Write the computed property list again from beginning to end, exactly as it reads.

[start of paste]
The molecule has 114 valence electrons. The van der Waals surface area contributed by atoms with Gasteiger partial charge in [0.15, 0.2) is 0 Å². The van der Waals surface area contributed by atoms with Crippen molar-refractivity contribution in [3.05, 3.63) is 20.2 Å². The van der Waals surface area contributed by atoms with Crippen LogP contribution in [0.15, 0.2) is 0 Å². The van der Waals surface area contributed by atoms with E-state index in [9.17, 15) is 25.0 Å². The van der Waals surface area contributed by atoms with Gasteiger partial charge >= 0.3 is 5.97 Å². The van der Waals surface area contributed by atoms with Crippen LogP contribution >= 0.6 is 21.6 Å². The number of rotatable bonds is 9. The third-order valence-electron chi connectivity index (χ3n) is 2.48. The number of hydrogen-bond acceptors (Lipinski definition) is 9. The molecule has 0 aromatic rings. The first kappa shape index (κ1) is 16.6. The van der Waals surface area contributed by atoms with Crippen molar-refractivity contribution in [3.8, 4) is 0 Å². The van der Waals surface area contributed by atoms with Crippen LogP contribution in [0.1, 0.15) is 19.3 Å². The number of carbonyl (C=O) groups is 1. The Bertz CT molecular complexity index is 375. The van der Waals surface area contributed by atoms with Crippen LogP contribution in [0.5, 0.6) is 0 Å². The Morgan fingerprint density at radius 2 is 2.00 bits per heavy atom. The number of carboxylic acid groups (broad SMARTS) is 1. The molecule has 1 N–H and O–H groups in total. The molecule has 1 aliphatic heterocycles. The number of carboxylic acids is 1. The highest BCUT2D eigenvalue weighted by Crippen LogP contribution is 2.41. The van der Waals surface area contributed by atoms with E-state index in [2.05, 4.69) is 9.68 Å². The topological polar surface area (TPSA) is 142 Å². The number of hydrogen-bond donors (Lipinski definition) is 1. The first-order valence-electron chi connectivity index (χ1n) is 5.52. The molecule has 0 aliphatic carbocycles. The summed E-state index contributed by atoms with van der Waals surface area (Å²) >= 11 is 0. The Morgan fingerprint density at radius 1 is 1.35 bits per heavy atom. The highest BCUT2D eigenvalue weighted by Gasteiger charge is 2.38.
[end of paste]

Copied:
The molecule has 114 valence electrons. The van der Waals surface area contributed by atoms with Gasteiger partial charge in [0.15, 0.2) is 0 Å². The van der Waals surface area contributed by atoms with Crippen molar-refractivity contribution in [3.05, 3.63) is 20.2 Å². The van der Waals surface area contributed by atoms with Crippen LogP contribution in [0.15, 0.2) is 0 Å². The van der Waals surface area contributed by atoms with E-state index in [9.17, 15) is 25.0 Å². The van der Waals surface area contributed by atoms with Gasteiger partial charge >= 0.3 is 5.97 Å². The van der Waals surface area contributed by atoms with Crippen LogP contribution >= 0.6 is 21.6 Å². The number of rotatable bonds is 9. The third-order valence-electron chi connectivity index (χ3n) is 2.48. The number of hydrogen-bond acceptors (Lipinski definition) is 9. The molecule has 0 aromatic rings. The first kappa shape index (κ1) is 16.6. The van der Waals surface area contributed by atoms with Crippen molar-refractivity contribution in [3.8, 4) is 0 Å². The van der Waals surface area contributed by atoms with Crippen LogP contribution in [0.1, 0.15) is 19.3 Å². The number of carbonyl (C=O) groups is 1. The Bertz CT molecular complexity index is 375. The van der Waals surface area contributed by atoms with Crippen LogP contribution in [0.5, 0.6) is 0 Å². The Morgan fingerprint density at radius 2 is 2.00 bits per heavy atom. The number of carboxylic acid groups (broad SMARTS) is 1. The molecule has 1 N–H and O–H groups in total. The molecule has 1 aliphatic heterocycles. The number of carboxylic acids is 1. The highest BCUT2D eigenvalue weighted by Crippen LogP contribution is 2.41. The van der Waals surface area contributed by atoms with E-state index in [2.05, 4.69) is 9.68 Å². The topological polar surface area (TPSA) is 142 Å². The number of hydrogen-bond donors (Lipinski definition) is 1. The first-order valence-electron chi connectivity index (χ1n) is 5.52. The molecule has 0 aliphatic carbocycles. The summed E-state index contributed by atoms with van der Waals surface area (Å²) >= 11 is 0. The Morgan fingerprint density at radius 1 is 1.35 bits per heavy atom. The highest BCUT2D eigenvalue weighted by Gasteiger charge is 2.38.